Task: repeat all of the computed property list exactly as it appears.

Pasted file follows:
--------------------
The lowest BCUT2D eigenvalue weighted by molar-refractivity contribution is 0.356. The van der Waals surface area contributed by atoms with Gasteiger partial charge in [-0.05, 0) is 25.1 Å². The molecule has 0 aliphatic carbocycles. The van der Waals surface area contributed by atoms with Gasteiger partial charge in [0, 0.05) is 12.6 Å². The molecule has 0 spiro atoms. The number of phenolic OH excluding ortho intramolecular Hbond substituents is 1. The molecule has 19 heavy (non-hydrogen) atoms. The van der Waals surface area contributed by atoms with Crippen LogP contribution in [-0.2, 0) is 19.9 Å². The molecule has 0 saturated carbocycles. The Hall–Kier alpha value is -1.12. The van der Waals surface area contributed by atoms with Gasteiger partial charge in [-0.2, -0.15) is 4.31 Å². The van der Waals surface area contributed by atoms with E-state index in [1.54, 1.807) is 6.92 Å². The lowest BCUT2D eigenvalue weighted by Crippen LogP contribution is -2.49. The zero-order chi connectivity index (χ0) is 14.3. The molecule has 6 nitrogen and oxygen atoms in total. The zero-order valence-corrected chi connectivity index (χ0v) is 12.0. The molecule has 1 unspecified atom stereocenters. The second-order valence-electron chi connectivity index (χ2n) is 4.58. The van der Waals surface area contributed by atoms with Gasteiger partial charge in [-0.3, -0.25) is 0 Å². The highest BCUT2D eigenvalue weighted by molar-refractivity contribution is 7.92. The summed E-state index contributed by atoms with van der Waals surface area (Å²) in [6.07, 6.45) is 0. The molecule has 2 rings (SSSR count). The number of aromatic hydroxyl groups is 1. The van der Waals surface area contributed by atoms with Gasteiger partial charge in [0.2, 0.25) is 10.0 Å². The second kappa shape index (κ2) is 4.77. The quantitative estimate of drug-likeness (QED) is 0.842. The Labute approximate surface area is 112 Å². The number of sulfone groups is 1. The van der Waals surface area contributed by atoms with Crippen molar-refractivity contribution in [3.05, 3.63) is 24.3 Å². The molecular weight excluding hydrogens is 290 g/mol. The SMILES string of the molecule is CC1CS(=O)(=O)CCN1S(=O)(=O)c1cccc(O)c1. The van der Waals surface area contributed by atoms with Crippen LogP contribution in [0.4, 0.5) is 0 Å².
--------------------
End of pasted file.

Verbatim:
The lowest BCUT2D eigenvalue weighted by molar-refractivity contribution is 0.356. The van der Waals surface area contributed by atoms with Gasteiger partial charge in [-0.05, 0) is 25.1 Å². The molecule has 0 aliphatic carbocycles. The van der Waals surface area contributed by atoms with Gasteiger partial charge in [0, 0.05) is 12.6 Å². The molecule has 0 spiro atoms. The number of phenolic OH excluding ortho intramolecular Hbond substituents is 1. The molecule has 19 heavy (non-hydrogen) atoms. The van der Waals surface area contributed by atoms with Crippen LogP contribution in [-0.2, 0) is 19.9 Å². The molecule has 0 saturated carbocycles. The Hall–Kier alpha value is -1.12. The van der Waals surface area contributed by atoms with Gasteiger partial charge in [-0.2, -0.15) is 4.31 Å². The van der Waals surface area contributed by atoms with E-state index in [1.54, 1.807) is 6.92 Å². The lowest BCUT2D eigenvalue weighted by Crippen LogP contribution is -2.49. The zero-order chi connectivity index (χ0) is 14.3. The molecule has 6 nitrogen and oxygen atoms in total. The zero-order valence-corrected chi connectivity index (χ0v) is 12.0. The molecule has 1 unspecified atom stereocenters. The second-order valence-electron chi connectivity index (χ2n) is 4.58. The van der Waals surface area contributed by atoms with Gasteiger partial charge in [-0.3, -0.25) is 0 Å². The highest BCUT2D eigenvalue weighted by molar-refractivity contribution is 7.92. The summed E-state index contributed by atoms with van der Waals surface area (Å²) in [6.07, 6.45) is 0. The molecule has 2 rings (SSSR count). The number of aromatic hydroxyl groups is 1. The van der Waals surface area contributed by atoms with Gasteiger partial charge in [0.2, 0.25) is 10.0 Å². The second kappa shape index (κ2) is 4.77. The quantitative estimate of drug-likeness (QED) is 0.842. The Labute approximate surface area is 112 Å². The number of sulfone groups is 1. The van der Waals surface area contributed by atoms with Crippen molar-refractivity contribution in [3.05, 3.63) is 24.3 Å². The molecular weight excluding hydrogens is 290 g/mol. The SMILES string of the molecule is CC1CS(=O)(=O)CCN1S(=O)(=O)c1cccc(O)c1. The van der Waals surface area contributed by atoms with Crippen LogP contribution in [0.4, 0.5) is 0 Å².